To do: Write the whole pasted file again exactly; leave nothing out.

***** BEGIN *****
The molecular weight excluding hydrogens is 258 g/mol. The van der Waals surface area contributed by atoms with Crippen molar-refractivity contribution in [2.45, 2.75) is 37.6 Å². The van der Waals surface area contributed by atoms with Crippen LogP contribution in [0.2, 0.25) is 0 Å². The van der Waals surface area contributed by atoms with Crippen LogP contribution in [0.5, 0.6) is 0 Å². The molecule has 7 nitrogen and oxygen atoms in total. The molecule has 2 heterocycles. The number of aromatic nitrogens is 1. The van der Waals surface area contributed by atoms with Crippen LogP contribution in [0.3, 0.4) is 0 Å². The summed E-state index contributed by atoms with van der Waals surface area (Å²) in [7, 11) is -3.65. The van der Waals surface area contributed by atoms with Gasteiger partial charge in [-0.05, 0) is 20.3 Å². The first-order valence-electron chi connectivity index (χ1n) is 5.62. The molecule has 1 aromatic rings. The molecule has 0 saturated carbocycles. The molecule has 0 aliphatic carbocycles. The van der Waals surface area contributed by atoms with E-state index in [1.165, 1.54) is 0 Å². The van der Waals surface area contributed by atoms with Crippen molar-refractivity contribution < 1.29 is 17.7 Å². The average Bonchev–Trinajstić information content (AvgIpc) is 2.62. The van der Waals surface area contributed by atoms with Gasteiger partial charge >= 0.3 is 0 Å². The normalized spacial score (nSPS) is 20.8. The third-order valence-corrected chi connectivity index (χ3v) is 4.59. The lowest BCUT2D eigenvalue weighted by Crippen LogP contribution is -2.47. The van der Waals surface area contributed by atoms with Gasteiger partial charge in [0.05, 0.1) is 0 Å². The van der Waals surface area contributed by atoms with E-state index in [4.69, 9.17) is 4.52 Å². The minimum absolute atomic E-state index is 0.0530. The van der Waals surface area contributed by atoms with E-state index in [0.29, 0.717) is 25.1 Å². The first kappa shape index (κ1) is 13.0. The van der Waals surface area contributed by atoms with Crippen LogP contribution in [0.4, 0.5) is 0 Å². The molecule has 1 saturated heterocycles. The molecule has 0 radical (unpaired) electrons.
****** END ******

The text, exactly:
The molecular weight excluding hydrogens is 258 g/mol. The van der Waals surface area contributed by atoms with Crippen molar-refractivity contribution in [2.45, 2.75) is 37.6 Å². The van der Waals surface area contributed by atoms with Crippen LogP contribution in [0.2, 0.25) is 0 Å². The van der Waals surface area contributed by atoms with Crippen LogP contribution in [0.5, 0.6) is 0 Å². The molecule has 7 nitrogen and oxygen atoms in total. The molecule has 2 heterocycles. The number of aromatic nitrogens is 1. The van der Waals surface area contributed by atoms with Crippen LogP contribution in [0.3, 0.4) is 0 Å². The summed E-state index contributed by atoms with van der Waals surface area (Å²) in [7, 11) is -3.65. The van der Waals surface area contributed by atoms with Gasteiger partial charge in [-0.05, 0) is 20.3 Å². The first-order valence-electron chi connectivity index (χ1n) is 5.62. The molecule has 1 aromatic rings. The molecule has 0 saturated carbocycles. The molecule has 0 aliphatic carbocycles. The van der Waals surface area contributed by atoms with E-state index in [1.165, 1.54) is 0 Å². The van der Waals surface area contributed by atoms with Crippen molar-refractivity contribution < 1.29 is 17.7 Å². The average Bonchev–Trinajstić information content (AvgIpc) is 2.62. The van der Waals surface area contributed by atoms with Gasteiger partial charge >= 0.3 is 0 Å². The normalized spacial score (nSPS) is 20.8. The third-order valence-corrected chi connectivity index (χ3v) is 4.59. The lowest BCUT2D eigenvalue weighted by Crippen LogP contribution is -2.47. The van der Waals surface area contributed by atoms with Gasteiger partial charge in [0.05, 0.1) is 0 Å². The van der Waals surface area contributed by atoms with E-state index in [4.69, 9.17) is 4.52 Å². The minimum absolute atomic E-state index is 0.0530. The van der Waals surface area contributed by atoms with E-state index in [0.29, 0.717) is 25.1 Å². The first kappa shape index (κ1) is 13.0. The van der Waals surface area contributed by atoms with Crippen LogP contribution in [0.4, 0.5) is 0 Å². The molecule has 1 saturated heterocycles. The molecule has 0 radical (unpaired) electrons.